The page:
Dr. Elizabeth Paul uses theoretical and computational methods to study the magnetic confinement of plasmas for fusion energy sciences. Controlled fusion holds promise of providing a carbon-neutral, safe, and sustainable energy source. Her work focuses on the advancement of the stellarator magnetic confinement concept, a complex toroidal device which enjoys enhanced stability properties.
Dr. Paul’s research integrates applied mathematical techniques to improve the design of stellarator configurations through numerical optimization. She studies the rich behavior present in three-dimensional magnetic confinement devices, including the nonlinear dynamics of fast particle populations.
Dr. Paul received her A. B. in Astrophysical Sciences with concentrations in Applied and Computational Mathematics and Applications of Computing from Princeton University in 2015. In 2020 she received her Ph.D. in Physics from the University of Maryland, College Park. In 2021 Dr. Paul received the Marshall N. Rosenbluth Award from the American Physical Society in recognition of her doctoral work, “For pioneering the development of adjoint methods and application of shape calculus for fusion plasmas, enabling a new derivative-based method of stellarator design.” Prior to joining Columbia University, Dr. Paul was a Presidential Postdoctoral Research Fellow at Princeton University.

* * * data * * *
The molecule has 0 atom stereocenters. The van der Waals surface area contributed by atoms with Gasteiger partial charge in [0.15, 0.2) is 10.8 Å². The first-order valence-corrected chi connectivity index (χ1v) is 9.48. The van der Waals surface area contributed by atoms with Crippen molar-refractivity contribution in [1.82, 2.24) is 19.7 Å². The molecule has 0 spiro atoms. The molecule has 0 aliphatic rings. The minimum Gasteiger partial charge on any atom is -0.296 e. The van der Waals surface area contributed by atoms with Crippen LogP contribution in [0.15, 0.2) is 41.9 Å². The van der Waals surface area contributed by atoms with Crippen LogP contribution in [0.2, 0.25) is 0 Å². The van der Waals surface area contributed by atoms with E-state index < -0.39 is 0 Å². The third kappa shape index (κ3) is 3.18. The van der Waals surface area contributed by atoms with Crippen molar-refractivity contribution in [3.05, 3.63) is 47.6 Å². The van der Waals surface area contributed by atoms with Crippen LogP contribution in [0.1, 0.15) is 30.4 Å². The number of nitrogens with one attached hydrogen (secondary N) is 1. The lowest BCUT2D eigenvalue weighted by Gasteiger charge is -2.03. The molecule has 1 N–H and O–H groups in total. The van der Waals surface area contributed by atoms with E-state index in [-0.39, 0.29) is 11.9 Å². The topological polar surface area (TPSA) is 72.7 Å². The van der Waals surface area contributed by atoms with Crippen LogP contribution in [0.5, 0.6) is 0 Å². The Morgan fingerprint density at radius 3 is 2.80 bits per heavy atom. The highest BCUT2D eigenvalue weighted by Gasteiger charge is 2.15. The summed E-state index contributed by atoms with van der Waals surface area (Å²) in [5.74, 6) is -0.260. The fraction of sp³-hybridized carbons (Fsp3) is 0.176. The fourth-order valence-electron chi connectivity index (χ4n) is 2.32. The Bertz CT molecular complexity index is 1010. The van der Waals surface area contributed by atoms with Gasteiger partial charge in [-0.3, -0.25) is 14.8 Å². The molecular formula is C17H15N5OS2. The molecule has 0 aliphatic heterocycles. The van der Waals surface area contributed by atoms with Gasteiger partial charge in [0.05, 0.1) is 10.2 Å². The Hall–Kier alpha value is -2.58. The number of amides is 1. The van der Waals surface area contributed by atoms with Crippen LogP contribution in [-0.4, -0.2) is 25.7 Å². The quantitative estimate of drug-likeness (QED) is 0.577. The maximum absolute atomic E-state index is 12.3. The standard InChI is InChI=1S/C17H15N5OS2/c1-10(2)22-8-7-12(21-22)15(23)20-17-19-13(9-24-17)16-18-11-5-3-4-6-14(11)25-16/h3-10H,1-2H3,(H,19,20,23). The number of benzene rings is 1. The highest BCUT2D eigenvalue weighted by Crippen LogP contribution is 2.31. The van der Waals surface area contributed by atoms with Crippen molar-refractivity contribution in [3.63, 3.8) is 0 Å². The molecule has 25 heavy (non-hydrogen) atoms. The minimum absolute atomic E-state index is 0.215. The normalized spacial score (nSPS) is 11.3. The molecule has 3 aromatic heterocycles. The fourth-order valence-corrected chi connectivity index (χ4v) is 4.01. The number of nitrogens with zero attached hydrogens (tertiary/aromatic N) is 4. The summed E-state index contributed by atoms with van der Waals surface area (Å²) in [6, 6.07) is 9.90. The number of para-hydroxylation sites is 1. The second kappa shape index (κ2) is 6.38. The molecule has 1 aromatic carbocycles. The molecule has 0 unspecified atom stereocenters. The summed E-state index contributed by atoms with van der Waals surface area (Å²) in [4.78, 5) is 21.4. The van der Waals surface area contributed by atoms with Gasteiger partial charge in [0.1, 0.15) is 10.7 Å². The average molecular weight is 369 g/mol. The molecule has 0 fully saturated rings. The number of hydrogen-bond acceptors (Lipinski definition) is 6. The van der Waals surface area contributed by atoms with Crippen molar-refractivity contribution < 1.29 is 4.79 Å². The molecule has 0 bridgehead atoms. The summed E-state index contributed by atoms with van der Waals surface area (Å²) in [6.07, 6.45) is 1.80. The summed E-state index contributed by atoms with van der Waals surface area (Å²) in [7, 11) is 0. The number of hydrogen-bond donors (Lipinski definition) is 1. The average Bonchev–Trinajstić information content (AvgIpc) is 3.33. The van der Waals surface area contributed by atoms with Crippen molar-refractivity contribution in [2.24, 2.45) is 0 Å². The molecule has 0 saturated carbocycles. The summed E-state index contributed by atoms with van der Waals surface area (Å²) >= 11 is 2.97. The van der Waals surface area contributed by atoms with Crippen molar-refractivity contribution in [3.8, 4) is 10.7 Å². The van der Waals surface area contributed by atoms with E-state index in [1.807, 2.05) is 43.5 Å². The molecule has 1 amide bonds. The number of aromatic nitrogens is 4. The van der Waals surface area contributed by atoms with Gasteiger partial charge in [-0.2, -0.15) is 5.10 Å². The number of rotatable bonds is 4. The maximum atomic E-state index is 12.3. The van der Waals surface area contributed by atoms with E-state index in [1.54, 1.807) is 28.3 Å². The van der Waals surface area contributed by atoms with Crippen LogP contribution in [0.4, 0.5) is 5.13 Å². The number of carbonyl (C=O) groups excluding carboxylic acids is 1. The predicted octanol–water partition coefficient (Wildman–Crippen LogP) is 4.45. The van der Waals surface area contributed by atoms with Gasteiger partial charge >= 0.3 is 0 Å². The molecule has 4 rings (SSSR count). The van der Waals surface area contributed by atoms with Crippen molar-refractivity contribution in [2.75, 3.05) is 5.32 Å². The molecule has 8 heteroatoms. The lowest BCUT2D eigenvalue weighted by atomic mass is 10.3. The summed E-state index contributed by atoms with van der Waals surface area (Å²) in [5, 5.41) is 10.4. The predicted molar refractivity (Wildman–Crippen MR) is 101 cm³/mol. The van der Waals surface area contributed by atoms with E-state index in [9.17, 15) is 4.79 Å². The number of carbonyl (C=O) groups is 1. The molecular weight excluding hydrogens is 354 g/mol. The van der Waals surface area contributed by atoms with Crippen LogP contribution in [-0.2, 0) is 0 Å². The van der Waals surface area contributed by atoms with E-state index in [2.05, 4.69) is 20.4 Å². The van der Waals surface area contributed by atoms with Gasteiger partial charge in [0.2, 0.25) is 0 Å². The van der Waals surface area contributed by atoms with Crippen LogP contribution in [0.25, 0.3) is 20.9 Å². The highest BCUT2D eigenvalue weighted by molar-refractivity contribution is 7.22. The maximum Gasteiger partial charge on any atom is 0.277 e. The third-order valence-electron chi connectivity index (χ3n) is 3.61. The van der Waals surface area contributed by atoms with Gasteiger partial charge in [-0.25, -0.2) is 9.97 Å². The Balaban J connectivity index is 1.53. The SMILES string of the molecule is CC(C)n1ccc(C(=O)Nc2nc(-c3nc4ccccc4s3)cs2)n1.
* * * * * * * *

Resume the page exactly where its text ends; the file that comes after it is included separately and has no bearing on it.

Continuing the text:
Dr. Paul will be building her on-campus theory and computation research group in addition to building partnerships with the experimental efforts at Columbia University’s Plasma Laboratory. Paul looks forward to partnering with and teaching the next generation of plasma physicists and further developing the Columbia plasma curriculum.